Women are under-represented in Science, Technology, Engineering and Mathematics (STEM) fields globally, but the situation is worse in Africa. Moreover, women in STEM fields face various challenges such as educational constraints, cultural and gender prejudices as well as stereotyping, which influences their opportunities and choices. As we celebrate June Youth Month, we traverse the African continent to profile women scientists and showcase their talents. Meet Christabel Phiri a medicine student from Zambia.
For Christabel Phiri, a young scientist from Zambia, studying medicine is an important goal in her life as she exhibits the valuable traits of self-discipline and is highly motivated. She is also focused on her career as it entails lifelong learning and demands that in order to reach one’s full potential, one must have the discipline to be able to keep studying. But the overriding factor for Christabel is the ability to help people in need of healthcare and to save lives. Her dispose as a team player is also an added advantage.
She is from the Copperbelt Province of Zambia and believes the future of Medicine is research. “I have a passion for reproductive health among the youth. I am currently involved in advocating for family planning, sexual and reproductive health with The International Youth Alliance for Family Planning – Zambia,” she points out in a profile for ‘Yes News’ – a newsletter for the young emerging scientists in Zambia. Christabel has also volunteered as a peer educator at youth friendly environments. In her free time, she enjoys reading novels and research articles, playing basketball and spending time with friends.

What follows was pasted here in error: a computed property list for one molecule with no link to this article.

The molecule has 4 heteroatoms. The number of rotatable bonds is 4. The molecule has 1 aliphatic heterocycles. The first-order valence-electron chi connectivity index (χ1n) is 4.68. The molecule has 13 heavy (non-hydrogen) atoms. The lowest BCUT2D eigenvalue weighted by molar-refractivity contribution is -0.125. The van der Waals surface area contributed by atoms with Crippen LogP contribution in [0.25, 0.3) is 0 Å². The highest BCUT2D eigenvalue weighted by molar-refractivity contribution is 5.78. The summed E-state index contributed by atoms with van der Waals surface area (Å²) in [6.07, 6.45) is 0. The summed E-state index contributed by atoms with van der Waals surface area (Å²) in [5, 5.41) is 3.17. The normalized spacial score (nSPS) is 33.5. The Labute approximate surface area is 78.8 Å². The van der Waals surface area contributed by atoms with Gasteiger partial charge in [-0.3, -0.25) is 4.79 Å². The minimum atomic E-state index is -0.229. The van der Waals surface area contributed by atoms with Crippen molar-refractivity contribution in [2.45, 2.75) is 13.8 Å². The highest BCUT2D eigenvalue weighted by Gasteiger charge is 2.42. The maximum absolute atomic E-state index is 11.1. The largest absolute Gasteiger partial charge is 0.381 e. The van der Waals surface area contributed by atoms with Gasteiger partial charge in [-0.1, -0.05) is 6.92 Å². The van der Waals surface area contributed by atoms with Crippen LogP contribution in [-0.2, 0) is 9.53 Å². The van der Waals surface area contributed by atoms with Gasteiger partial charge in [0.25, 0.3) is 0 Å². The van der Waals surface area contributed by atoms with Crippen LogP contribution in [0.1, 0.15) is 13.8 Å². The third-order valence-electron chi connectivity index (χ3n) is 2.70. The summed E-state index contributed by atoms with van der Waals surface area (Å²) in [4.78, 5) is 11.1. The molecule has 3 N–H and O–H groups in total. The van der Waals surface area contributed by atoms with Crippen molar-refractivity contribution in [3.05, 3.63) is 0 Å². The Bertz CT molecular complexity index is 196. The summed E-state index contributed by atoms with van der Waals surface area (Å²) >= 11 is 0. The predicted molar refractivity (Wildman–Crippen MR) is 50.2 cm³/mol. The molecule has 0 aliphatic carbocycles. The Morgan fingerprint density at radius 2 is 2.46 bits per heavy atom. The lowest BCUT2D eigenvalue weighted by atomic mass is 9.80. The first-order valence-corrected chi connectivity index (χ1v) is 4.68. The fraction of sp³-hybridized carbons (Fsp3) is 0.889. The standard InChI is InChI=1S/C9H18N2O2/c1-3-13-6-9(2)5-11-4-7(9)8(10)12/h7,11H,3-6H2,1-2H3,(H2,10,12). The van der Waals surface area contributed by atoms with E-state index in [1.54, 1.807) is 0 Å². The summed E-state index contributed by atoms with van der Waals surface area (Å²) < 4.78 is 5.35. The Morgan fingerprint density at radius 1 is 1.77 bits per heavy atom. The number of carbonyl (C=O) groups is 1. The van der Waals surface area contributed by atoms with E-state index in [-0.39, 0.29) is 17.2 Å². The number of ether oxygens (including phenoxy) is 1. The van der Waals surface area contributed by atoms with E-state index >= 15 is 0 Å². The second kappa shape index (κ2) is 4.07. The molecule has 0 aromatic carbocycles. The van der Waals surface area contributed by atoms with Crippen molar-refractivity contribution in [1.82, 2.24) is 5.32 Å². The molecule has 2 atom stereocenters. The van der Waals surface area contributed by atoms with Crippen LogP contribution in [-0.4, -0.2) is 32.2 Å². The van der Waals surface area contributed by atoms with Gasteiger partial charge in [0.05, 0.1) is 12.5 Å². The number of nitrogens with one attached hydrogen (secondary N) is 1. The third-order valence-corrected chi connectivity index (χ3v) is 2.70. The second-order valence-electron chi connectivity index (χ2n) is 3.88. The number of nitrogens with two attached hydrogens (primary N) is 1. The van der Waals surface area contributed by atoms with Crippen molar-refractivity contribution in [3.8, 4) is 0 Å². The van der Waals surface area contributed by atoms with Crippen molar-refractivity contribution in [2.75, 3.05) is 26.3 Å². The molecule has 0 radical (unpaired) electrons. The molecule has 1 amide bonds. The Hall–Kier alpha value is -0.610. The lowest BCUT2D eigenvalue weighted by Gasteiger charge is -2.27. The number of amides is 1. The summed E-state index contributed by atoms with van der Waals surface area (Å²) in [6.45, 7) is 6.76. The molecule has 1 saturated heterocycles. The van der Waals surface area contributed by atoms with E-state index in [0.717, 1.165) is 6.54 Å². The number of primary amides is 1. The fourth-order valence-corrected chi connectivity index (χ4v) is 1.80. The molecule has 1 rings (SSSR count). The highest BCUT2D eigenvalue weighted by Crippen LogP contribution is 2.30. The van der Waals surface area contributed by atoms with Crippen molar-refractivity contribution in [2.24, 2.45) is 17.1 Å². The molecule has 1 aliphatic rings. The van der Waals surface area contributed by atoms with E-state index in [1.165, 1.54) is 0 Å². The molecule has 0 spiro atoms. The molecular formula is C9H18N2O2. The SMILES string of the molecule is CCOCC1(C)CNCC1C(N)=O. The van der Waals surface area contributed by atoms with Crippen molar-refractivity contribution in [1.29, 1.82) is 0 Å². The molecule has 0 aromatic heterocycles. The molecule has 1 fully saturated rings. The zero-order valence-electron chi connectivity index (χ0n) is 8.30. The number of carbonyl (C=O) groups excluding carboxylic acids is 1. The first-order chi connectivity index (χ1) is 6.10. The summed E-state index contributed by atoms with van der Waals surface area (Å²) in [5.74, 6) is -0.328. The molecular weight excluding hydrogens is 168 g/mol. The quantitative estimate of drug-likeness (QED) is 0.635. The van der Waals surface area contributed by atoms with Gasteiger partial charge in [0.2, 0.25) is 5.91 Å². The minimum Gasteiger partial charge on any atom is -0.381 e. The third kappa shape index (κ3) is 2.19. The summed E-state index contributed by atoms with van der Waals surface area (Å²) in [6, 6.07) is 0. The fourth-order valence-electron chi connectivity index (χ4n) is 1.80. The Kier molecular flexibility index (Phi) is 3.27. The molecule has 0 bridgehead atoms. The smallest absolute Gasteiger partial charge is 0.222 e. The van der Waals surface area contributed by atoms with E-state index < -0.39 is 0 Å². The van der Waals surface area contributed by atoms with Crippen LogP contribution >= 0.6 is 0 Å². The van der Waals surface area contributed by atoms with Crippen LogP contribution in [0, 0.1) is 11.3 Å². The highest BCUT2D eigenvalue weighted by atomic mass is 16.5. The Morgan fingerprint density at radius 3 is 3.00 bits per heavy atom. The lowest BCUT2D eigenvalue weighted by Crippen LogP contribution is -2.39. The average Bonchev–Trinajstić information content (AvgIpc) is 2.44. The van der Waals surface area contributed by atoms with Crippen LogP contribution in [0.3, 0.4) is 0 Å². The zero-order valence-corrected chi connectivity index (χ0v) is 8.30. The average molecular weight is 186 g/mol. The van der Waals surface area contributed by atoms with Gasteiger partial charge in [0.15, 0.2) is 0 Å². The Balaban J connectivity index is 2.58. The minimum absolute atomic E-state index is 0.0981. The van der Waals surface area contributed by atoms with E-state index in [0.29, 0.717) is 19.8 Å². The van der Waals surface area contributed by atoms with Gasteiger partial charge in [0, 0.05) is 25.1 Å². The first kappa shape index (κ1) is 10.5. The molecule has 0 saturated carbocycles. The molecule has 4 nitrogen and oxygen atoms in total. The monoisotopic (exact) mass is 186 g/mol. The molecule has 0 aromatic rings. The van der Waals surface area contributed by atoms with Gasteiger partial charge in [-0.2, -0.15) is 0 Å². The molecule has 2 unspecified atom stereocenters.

“I hold a bachelor’s degree in Human Biology and am currently pursuing a bachelors degree of Medicine and Surgery from the University of Zambia. The key to advances in Medicine and related fields is science-based evidence, patience to plod along through literature and the persistence to keep searching until one realizes that which is being sought,” she says. Christabel recently joined other youths from Zambia in a ‘Data Analysis and Manuscript writing boot camp.’ The boot camp delivered various outcomes for the diverse group of participants including training on how data should be analysed through practical sessions where participants had a chance to synthesise their own data and interpret it in front of an audience.
She says she gained a lot of skills and experience from this important exercise. As the world moves towards evidence-based medicine, the importance of producing quality and statistically sound research cannot be overemphasised. Evidence-based medicine aims to assess the strength of proof behind medical interventions in terms of risks and benefits, and therefore can be used to inform clinical decision making on both an individual and a population basis. As such, it is important for young people in Africa to be fully equipped with skills to participate in the evidence-based medicine space as this is crucial in maintaining quality medical care and ensuring good clinical outcomes.